20 Questions, Rhymes, and Pyramids

15 Dec

Last week I talked a little bit about how spelling and reading hold hands–how they are interdependent. This week I thought I would talk just a little about learning to read and using a reading skills pyramid which I also mentioned briefly last week.

Teaching your child to read involves a sequence of steps that must be followed in order for the child to be successful. Reading does not come naturally, it must be learned. Kids need strong listening and speaking skills. Use dramatic play, read rhymes, sing songs, or play a game of 20 questions with your child. These are all fun ways to increase both of these skills. Make sure your child understands that print carries a message–people read text not pictures. Have your child play with the alphabet and experiment with sounds. Use magnetic letters, or paper and crayons for writing. Try alphabet books and CD-ROM reading programs. Play phonics games. A wonderful place to start is with the letters and sounds in your child’s name. Or, ask her to tell you all the “b” words on the dinner table (for example, bread, beans, bacon).

Stories influence children’s learning for life. Some research suggests the more stories children hear before entering school, the more likely they will be successful academically. Listening to books benefits their vocabulary and comprehension. For the child who can read, try shared reading–you read a sentence or paragraph and have them read a sentence or paragraph aloud. Make reading fun by playing reading games in the car–read license plates, billboards…Spot something unusual and make a short story or rhyme about it. Begin a story and have someone else continue the story based on something they see out of the car window. Find something by looking out of the car window, then have each person in the car come up with a rhyming word.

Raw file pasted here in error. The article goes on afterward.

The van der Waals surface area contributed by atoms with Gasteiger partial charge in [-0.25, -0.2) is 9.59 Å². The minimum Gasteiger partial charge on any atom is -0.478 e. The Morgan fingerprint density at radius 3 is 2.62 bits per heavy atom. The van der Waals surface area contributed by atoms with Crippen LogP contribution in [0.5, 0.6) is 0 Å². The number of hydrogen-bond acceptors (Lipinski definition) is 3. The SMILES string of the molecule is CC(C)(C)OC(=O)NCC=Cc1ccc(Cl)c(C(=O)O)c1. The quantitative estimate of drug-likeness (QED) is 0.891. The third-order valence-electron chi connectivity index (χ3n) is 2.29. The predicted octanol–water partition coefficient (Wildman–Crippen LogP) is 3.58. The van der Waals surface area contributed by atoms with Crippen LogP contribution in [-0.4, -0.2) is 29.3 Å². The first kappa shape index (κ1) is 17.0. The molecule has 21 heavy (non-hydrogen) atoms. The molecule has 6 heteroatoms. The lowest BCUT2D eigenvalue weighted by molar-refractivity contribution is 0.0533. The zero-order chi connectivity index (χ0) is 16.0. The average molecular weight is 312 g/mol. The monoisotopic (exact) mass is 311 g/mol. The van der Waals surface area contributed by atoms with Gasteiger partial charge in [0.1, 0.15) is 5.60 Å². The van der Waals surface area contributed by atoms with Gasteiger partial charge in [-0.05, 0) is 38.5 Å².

The Reading Skills Pyramid visually depicts the patterns of concept acquisition that children follow in becoming successful readers up through third grade. This guide helps take the guess work out for you, the parent.

Most of all, I guess I want to express how much I think you can and should make reading and learning to read fun for you and your child–even if it means having a slumber party in which you both stay up all night reading with the flashlight and munching on popcorn!


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